Yesterday, in an effort to prevent the further loss of livestock due to starvation, the U.S. Department of Agriculture (USDA) announced it is authorizing emergency grazing on Conservation Reserve Program (CRP) lands in the three affected states.

The fires in Texas killed an estimated 3,000 cattle and 1,900 pigs. (Photo: Beacon Examiner)

 

Signed into law by President Reagan in 1985, the CRP is a voluntary land conservation program administered by the USDA’s Farm Service Agency (FSA). As explained by the agency’s website: “In exchange for a yearly rental payment, farmers enrolled in the program agree to remove environmentally sensitive land from agricultural production and plant species that will improve environmental health and quality.”

The program’s long-term goal in these designated areas is to re-establish ground cover, reduce soil erosion, improve water quality and increase habitat for threatened species. But the USDA has the authority to forego this mission in an emergency and, according to this press release, the severity of the recent wildfires qualifies:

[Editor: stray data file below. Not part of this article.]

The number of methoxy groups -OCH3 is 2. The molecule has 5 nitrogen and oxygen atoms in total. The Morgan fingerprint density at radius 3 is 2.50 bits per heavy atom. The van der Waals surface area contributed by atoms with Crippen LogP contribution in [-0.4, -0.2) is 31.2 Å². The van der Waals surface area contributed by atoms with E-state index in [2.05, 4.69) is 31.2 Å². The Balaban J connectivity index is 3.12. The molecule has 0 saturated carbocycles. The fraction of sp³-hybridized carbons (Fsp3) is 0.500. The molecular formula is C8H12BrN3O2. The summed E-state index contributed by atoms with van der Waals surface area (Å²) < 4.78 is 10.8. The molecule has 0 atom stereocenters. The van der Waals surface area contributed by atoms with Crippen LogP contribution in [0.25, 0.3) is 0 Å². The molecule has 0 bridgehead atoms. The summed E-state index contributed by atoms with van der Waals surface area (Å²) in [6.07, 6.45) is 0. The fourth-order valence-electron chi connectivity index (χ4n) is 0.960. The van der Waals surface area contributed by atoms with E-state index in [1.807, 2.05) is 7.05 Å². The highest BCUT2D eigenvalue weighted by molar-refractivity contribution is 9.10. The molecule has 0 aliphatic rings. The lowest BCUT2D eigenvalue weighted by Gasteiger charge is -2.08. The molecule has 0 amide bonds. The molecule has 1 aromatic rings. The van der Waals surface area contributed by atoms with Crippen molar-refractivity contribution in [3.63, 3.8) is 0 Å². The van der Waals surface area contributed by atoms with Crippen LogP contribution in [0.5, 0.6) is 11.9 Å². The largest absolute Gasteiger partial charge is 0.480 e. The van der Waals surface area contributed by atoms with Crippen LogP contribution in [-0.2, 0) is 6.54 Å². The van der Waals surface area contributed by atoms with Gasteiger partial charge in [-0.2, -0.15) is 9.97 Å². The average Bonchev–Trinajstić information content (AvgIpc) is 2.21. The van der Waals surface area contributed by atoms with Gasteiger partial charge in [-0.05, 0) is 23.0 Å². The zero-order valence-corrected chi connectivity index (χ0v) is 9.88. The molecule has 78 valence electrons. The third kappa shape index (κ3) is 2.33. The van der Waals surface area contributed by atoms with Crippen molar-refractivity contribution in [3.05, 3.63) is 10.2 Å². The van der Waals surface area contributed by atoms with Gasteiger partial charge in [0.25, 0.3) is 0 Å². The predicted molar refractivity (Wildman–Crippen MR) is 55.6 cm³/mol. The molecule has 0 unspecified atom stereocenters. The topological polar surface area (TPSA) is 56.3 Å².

WASHINGTON, April 4, 2017 – The U.S. Department of Agriculture (USDA), acting in response to a directive from President Donald J. Trump, today authorized emergency grazing on Conservation Reserve Program (CRP) lands located in Kansas, Oklahoma, and Texas—the three states which were most heavily impacted by ongoing wildfires which began on March 6, 2017. USDA Acting Deputy Secretary Michael L. Young issued a memorandum authorizing the emergency grazing of cattle by ranchers, who are facing the ruination of their herds due to lack of sufficient grazing land. The authorization is pursuant to appropriate restrictions and conservation measures, which can be found in the Acting Deputy Secretary’s memorandum.